February here is a time of reminders, of bright creased-red flowers swelling from dank wood, green renewed and moist, succulent. Downhill is a patch of Narcissus and he always stepped on them. Each year I would forget and lose myself in thought and then look up to see him trampling down the bright green stems, the leash still slack between us. My neighbors are patient people, and never complained though I saw it in their eyes. Their patience has been rewarded. The Narcissus are blooming this week, grown tall and unbent.
There is one patch of soil ungreened on the entire hill, a rectangle of upturned earth three feet by four. We went to the nursery a week after he died, bought blue flowers to plant over him. In our yard in Richmond he loved the Scilla: he would loll about for hours among the Delft-blue blooms, a wide patch of them two feet high until he rolled on them. I always meant to grab the camera. The nursery had no Scilla, but it is far too late for planting Scilla. We bought forget-me-nots.
I have been remembering a day eleven years ago, a mile down the road from my father’s house in New York, when we walked down Buffalo Creek in search of fossils. The creek was broad and nowhere more than a foot deep, sun-warmed July water slick with ropes of algae. We found a slab of shale, oddly intact and harder than its surrounding rock, with crinoids and brachiopods, horn corals in it, and I lugged it back a quarter mile to the truck. Craig and Allison were there with Becky, Zeke and me; we waded back upstream and then Zeke trapped himself on a little island, paced back and forth along the shore as we climbed the bank on the far side. He cried, grew a little frantic. It was only fifteen feet or so across, and no more than a few inches deep, a riffle really over shallow stones, and I called encouragement to him from atop the old abandoned bridge on which we’d parked. He didn’t listen. Before I could go back down to help him cross he’d run the other way across five times as much water, and up the far bank to reach the bridge from the other side. He flew up to us smiling. A cloudburst off Lake Erie hit and drenched us all before we could get in the truck.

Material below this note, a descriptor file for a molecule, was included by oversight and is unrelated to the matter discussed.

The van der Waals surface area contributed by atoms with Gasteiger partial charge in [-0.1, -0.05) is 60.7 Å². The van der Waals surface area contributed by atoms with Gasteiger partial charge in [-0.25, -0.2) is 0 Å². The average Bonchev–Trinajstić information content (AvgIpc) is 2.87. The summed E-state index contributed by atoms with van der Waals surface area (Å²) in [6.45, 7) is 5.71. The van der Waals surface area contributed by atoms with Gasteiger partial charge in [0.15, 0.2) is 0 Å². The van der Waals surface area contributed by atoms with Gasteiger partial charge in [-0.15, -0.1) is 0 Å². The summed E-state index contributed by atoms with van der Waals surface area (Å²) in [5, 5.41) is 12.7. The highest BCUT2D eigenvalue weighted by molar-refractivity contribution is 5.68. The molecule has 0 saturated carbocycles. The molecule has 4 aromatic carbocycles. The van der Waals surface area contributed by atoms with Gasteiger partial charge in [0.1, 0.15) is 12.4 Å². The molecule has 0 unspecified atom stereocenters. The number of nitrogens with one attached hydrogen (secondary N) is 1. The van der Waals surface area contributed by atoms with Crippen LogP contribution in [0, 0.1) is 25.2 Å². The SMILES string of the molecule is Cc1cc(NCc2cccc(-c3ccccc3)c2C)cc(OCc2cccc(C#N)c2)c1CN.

The sun shone the day after he died, and we dragged ourselves out in it. South of us is the Heart Place, a ridge cloaked in pines, a reservoir atop it, and both of us went there alone with Zeke. Becky took him there when I was callous, and he’d drowse in the thick pine needles as she wept. I took him there when she was gone. We sat there together the day after he died, the trail up to the ridgetop a teary blur, our howls thrown at the unfair world below us.
It rained the whole next week.
Rain a bit on our dry soil and the soil comes up alive and green. Plums blossom all at once in February on the Pacific Coast, the quince and currants with them. There is a pink currant in our garden, and a yellow one, and both show color now. The creek is up. Mallards delve beneath submerged grass stems. I have been to the creek at least twice a day since we buried him, and I have not seen the egret flying once. Instead, he stalks the creek on foot.